When Karl Marx Worked For Horace Greeley


Under such circumstances, the relationship to the Tribune of a man who was haughty and irascible to begin with, and stone-broke, bitter, and fearful of his family’s very survival besides, promised to be stormy. Marx constantly importuned his New York employers for more linage, better treatment of his copy, and, above all, more pay. When this was not forthcoming, he vented his spleen in scribblings to Engels in which he variously described the Tribune as Löschpapier (that blotter) or Das Lauseblatt (that lousy rag), its editors as Kerle and Burschen (those guys, those bums), Dana as Der Esel (that ass) and Greeley himsell as “ Dieser alte Esel with the face angelic.” The two German intellectuals consoled themselves by looking down their noses at the the mass-circulation Yankee daily for which they found themselves having to work. “One really needn’t put one’s self out lor this rag,” said Engels to Marx; “Barman struts about life-size in its columns, and its English is appalling.” And Marx in turn muttered to Engels, “It’s disgusting to be condemned to regard it as good fortune to be taken into the company of such a rag. To pound and grind bones and cook up soup out of them like paupers in the workhouse—that’s what the political work comes down to which we’re condemned to do there.”

Moreover, Marx disagreed with many of the Tribune ’s policies—although he avoided an open break, fearful of losing his meal ticket. One particular anathema to him was the idea of a protective tariff. Yet Greeley, whose dallyings with socialism had never interfered with his enthusiasm for American business enterprise, felt that protectionism was just the thing. When he heard this, Marx erupted darkly to Engels, “Das alles ist very ominous.”

Managing editor Dana had a difficult time with the impetuous pair in London. Most of the letters in which he answered Marx’s multilingual torrent of demands and protests have been lost. But Dana was a born diplomat, shrewd, worldly, a trifle sardonic, and his responses were always smooth. He addressed Marx gracefully “in the name of our friendship,” but avoided paying him the triple rate Marx had asked for, and eventually also cut down his space. Marx stormed but went on writing for the Tribune, which at least let him say what he wanted to say. “Mr. Marx has indeed opinions of his own, with some of which we are far from agreeing,” an editorial note in the paper remarked; “but those who do not read his letters neglect one of the most instructive sources of information on the great questions of European politics.”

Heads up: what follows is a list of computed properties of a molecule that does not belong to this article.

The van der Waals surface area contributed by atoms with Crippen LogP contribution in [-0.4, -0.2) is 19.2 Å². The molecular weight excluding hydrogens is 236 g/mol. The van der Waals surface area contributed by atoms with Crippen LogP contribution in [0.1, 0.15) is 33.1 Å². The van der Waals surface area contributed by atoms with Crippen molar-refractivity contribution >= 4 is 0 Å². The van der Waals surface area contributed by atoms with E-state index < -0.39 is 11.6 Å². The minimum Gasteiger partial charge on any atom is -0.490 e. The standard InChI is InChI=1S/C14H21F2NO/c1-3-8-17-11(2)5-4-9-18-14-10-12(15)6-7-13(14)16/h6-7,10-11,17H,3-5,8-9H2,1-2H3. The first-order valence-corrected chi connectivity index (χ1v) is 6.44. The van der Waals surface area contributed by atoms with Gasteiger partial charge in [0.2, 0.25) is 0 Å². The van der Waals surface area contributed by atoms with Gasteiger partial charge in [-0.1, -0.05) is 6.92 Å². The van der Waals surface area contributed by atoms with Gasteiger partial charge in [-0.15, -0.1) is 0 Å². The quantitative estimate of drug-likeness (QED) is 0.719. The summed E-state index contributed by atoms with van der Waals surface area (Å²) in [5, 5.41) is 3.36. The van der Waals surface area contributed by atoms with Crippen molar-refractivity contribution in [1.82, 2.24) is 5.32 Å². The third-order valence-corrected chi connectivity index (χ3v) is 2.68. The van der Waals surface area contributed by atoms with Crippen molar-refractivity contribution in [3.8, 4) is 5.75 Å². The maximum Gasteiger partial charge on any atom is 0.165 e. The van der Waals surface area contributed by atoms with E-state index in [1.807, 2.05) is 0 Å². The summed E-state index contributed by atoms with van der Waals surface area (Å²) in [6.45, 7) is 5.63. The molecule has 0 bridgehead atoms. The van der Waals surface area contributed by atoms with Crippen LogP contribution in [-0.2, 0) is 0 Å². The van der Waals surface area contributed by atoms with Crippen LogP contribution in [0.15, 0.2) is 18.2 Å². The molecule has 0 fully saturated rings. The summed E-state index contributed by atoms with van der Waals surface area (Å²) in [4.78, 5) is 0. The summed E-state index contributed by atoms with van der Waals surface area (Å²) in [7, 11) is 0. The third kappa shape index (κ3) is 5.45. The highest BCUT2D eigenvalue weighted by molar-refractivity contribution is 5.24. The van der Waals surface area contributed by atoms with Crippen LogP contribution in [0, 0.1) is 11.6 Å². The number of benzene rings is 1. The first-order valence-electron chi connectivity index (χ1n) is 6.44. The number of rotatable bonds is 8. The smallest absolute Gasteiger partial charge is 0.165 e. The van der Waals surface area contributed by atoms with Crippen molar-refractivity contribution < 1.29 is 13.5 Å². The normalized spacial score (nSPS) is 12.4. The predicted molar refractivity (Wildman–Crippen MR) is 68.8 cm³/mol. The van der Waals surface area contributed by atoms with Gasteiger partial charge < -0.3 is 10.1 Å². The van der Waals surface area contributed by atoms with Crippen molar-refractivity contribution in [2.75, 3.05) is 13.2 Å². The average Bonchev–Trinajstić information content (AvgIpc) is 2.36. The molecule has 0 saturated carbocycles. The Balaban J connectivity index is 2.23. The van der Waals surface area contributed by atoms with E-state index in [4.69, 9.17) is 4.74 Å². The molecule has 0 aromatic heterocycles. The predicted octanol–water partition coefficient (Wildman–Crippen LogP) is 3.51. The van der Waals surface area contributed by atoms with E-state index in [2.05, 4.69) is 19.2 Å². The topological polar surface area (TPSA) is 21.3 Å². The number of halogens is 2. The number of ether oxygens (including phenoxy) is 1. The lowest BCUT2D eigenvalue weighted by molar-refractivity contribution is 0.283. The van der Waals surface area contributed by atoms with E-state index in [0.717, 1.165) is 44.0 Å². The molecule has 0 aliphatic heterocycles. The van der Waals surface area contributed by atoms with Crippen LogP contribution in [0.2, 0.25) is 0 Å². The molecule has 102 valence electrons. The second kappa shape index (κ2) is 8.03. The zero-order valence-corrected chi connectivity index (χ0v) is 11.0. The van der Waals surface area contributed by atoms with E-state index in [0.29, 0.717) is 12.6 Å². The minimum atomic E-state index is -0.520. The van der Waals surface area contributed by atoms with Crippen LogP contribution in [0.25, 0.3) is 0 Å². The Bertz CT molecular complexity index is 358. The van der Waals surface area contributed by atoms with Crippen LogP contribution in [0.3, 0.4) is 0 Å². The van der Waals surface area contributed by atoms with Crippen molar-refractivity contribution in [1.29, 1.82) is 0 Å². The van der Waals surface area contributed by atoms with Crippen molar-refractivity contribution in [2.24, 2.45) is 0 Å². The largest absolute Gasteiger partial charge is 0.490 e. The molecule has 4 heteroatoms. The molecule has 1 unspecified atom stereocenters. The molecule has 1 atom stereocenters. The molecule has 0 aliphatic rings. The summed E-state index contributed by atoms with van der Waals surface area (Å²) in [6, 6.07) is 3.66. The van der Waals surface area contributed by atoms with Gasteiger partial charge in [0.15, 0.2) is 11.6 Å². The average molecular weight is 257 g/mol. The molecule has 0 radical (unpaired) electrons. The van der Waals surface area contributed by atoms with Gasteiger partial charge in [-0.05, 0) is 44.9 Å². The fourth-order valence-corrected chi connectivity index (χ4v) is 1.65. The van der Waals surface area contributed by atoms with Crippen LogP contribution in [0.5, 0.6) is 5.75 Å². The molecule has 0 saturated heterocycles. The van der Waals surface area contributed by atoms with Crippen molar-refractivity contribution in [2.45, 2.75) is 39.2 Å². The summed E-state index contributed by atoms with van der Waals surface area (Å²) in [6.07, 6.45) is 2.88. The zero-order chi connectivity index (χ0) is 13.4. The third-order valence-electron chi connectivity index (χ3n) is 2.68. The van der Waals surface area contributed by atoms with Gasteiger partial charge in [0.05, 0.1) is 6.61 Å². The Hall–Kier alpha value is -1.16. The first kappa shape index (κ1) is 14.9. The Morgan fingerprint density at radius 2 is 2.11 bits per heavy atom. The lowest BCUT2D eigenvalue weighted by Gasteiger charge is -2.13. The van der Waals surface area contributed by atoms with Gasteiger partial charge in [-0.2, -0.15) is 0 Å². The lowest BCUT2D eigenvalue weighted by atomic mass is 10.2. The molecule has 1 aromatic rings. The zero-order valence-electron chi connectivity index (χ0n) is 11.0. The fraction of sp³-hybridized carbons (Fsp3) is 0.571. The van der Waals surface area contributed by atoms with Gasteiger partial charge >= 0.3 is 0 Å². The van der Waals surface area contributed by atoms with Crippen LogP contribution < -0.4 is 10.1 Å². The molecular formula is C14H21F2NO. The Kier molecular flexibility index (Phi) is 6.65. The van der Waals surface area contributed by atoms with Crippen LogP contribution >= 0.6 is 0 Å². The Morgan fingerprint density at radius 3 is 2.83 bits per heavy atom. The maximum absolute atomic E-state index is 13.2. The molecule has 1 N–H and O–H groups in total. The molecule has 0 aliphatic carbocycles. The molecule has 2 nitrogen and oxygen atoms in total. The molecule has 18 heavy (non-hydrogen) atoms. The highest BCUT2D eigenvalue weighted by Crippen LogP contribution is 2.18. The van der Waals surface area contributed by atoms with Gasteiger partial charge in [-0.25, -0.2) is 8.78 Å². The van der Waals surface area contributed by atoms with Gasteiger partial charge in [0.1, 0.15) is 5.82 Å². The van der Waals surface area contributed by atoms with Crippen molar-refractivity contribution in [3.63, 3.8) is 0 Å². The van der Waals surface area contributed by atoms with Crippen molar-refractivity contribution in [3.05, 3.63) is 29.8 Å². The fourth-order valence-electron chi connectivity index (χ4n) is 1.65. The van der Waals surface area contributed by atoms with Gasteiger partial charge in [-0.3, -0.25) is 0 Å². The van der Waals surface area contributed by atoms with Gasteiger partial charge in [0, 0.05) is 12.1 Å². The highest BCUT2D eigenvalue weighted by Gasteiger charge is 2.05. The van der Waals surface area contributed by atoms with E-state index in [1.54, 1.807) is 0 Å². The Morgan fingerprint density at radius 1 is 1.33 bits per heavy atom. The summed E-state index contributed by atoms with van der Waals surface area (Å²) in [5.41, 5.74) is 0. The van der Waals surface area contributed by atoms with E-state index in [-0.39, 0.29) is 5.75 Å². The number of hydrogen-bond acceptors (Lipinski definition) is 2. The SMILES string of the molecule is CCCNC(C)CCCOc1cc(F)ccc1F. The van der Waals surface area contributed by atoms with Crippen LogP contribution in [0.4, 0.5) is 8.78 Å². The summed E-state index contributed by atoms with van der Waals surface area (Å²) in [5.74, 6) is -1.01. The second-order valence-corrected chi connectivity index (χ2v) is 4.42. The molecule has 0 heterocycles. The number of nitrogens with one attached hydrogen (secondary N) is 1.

For, in spite of all their letting off steam to one another about the “lousiness” of the Yankeeblatt the partners Marx and Engels finally settled down together to do an extraordinary journalistic job for it. In a day before the coming of the transatlantic cable, and when Europe’s own overland telegraph lines were still too sparse and costly to carry more than fragmentary press reports, England was the world’s great communications center by reason of its unrivaled sea traffic in every direction. Marx and Engels were keenly aware of this and set themselves up as a sort of central agency amassing world news and intelligence for their American client—with their own slant, of course. With Teutonic diligence they dredged up from diplomatic dispatches, statistical abstracts, government files, the British Museum, gossip, and newspapers in half a dozen languages gathered from Copenhagen to Calcutta, a mass of information on going topics such as had never reached an American newspaper before.

In 1853 the eyes of Europe turned apprehensively toward the growing crisis between the Western powers and Russia over the control of weak but strategic Turkey—a contest that soon led to the Crimean War. Marx and Engels provided their American readers with a background series that discussed the ethnic make-up of the area, reviewed its diplomatic history as far back as the treaty of 1393 between the Sublime Porte and Walachia, characterized all its chief personalities, and estimated down to battalion strengths the military forces and capabilities of the contenders. Some of this made for dry reading, but Marx had a way of breaking through into language of a vigor any American could understand. He poured vitriol on the Western rulers trying to maintain decadent Turkey as their tool:

“Now, when the shortsightedness of the ruling pygmies prides itself on having successfully freed Europe from the dangers of anarchy and revolution, up starts again the everlasting topic, ‘What shall we do with Turkey?’ Turkey is the living sore of European legitimacy. The impotency of legitimate, monarchial governments ever since the first French Revolution has resumed itself in the axiom, Keep up the status quo.... The status quo in Turkey! Why, you might as well try to keep up the present degree of putridity into which the carcass of a dead horse has passed at a given time, before the putridity is complete.”